Émilie Turgeon sees a trampoline and knows just what to do — bend your knees and bounce.
She knows how to do a seat drop too, but she prefers to face plant and then, looking over at mom’s concerned face, burst into giggles.
That this 20-month-old is comfortable at Skyriders Trampoline Place is little surprise given her pedigree.
Her mom is Karen Cockburn, a three-time Olympic medallist on the trampoline, and her dad is Mathieu Turgeon, a retired Olympic medallist.
Even Émilie’s middle name, Sydney, has to do with this sport. Her parents started dating at the 2000 Summer Games and picked up the family’s first Olympic hardware in Sydney, his and hers bronze medals in trampoline.
After the London Olympics, Cockburn, then 32, knew she wanted a baby and didn’t want to put it off any longer.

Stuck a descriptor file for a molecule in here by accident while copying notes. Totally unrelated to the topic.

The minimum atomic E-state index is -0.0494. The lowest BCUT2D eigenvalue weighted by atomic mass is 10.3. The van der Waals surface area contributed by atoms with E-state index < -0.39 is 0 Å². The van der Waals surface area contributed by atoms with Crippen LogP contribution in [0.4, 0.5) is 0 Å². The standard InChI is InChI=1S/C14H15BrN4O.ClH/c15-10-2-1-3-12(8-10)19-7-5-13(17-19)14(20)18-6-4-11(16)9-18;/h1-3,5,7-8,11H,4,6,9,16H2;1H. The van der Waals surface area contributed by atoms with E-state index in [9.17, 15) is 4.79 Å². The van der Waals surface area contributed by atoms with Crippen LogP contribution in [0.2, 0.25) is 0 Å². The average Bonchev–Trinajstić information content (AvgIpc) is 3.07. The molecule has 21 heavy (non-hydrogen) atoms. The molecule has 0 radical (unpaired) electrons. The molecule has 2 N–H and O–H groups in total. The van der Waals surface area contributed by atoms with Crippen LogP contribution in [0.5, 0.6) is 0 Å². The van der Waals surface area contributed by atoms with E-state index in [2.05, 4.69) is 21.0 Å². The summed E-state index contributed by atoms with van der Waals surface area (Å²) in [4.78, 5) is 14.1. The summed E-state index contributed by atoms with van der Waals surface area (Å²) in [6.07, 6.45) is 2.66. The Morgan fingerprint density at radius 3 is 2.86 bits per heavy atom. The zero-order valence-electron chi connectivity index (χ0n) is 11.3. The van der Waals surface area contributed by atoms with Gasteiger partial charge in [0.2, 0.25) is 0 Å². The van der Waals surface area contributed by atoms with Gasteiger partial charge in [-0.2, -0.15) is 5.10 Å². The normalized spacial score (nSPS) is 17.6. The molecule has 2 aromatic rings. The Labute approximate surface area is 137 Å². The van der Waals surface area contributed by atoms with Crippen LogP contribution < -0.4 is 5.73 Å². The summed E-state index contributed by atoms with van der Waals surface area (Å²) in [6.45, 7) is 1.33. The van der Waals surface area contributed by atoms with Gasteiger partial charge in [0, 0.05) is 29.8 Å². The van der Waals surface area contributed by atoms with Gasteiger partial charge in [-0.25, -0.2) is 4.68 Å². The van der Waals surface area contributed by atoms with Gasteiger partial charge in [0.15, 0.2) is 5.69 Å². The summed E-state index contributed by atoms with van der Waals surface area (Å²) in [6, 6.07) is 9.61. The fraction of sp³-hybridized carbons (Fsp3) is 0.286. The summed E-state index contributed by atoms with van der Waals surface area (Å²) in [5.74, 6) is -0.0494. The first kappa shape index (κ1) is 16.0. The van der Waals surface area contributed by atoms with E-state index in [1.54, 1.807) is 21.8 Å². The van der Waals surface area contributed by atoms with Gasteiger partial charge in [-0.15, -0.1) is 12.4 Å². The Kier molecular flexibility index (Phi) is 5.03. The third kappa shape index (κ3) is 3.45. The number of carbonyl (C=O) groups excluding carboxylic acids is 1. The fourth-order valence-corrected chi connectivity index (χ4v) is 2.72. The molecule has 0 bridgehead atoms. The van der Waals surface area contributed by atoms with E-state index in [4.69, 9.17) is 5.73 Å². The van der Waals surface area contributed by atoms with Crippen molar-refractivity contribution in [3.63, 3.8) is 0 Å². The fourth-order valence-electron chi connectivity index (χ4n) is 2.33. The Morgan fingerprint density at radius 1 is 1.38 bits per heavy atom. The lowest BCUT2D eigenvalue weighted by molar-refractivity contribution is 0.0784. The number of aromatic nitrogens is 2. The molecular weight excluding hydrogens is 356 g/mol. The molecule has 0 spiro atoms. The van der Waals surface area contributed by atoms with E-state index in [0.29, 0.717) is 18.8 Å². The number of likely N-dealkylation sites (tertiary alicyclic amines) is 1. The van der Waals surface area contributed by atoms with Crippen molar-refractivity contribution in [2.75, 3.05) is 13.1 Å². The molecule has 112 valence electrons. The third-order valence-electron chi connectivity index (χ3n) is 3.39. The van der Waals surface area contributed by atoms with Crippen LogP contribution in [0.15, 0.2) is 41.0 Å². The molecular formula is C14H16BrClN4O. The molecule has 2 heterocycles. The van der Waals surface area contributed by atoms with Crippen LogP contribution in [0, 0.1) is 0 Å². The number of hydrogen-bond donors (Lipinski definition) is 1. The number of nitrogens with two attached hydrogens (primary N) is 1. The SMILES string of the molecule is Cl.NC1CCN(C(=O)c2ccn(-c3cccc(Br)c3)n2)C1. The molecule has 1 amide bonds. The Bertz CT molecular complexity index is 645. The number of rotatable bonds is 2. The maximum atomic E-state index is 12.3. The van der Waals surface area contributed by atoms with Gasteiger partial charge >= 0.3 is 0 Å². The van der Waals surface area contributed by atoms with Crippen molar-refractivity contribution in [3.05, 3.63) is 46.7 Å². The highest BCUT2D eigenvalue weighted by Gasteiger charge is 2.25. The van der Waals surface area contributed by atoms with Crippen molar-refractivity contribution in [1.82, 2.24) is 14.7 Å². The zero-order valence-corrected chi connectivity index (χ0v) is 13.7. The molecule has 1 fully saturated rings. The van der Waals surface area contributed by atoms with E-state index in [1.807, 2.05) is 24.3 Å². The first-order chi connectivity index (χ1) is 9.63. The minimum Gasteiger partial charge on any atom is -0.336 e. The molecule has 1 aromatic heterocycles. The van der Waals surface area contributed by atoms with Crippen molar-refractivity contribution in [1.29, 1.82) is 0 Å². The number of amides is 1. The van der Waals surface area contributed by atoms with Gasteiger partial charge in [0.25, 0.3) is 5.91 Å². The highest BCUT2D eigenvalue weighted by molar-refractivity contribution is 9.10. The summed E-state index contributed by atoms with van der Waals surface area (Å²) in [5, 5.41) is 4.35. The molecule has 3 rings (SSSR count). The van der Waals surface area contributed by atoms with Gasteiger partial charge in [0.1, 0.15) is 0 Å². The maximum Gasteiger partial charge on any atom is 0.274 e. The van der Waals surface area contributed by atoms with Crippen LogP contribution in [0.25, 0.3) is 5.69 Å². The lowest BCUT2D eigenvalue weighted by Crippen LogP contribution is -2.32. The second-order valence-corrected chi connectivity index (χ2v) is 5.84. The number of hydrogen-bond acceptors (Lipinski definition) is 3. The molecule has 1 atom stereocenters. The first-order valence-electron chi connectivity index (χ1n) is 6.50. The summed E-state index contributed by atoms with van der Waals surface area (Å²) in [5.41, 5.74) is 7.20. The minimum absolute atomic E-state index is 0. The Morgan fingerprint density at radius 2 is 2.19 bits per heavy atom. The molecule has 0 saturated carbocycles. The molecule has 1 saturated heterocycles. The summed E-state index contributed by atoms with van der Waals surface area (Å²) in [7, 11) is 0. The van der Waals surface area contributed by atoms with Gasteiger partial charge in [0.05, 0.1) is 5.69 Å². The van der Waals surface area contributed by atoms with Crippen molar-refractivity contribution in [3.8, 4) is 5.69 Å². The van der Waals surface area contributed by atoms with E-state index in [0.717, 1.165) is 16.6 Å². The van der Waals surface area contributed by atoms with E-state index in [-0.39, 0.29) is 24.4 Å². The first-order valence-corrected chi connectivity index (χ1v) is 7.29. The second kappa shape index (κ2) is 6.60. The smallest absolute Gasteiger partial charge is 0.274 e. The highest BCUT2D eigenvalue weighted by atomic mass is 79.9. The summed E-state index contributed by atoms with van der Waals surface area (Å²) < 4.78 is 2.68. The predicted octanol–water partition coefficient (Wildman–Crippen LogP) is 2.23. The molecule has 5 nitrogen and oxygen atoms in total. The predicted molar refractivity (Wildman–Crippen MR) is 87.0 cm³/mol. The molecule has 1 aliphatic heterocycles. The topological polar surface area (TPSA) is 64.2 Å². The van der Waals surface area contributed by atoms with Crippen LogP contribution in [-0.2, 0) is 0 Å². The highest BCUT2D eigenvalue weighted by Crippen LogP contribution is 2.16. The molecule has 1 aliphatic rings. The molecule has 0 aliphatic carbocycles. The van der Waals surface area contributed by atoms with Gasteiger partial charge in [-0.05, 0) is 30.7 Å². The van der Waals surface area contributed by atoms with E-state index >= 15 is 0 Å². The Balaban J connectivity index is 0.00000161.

But that doesn’t mean she intended to give up her career.
“Society likes to put people in boxes,” she says. “You’re a parent now, that’s who you are or you’re this age, you shouldn’t do this anymore. I don’t want to be put in a box.”
As it turned out, having Émilie would be the easiest of the two challenges she faced to get back to her sport in time for the Toronto Pan Am Games in July.
Last November, two days before the world championships, Cockburn was thrown off balance in a jump and landed on the metal side of the trampoline. It’s covered in padding but that doesn’t mean much when coming down from 18 feet in the air and she smashed her ankle into pieces.
“I was finally back at the world class level and then, boom — that was pretty depressing after climbing such a big mountain to get back there.”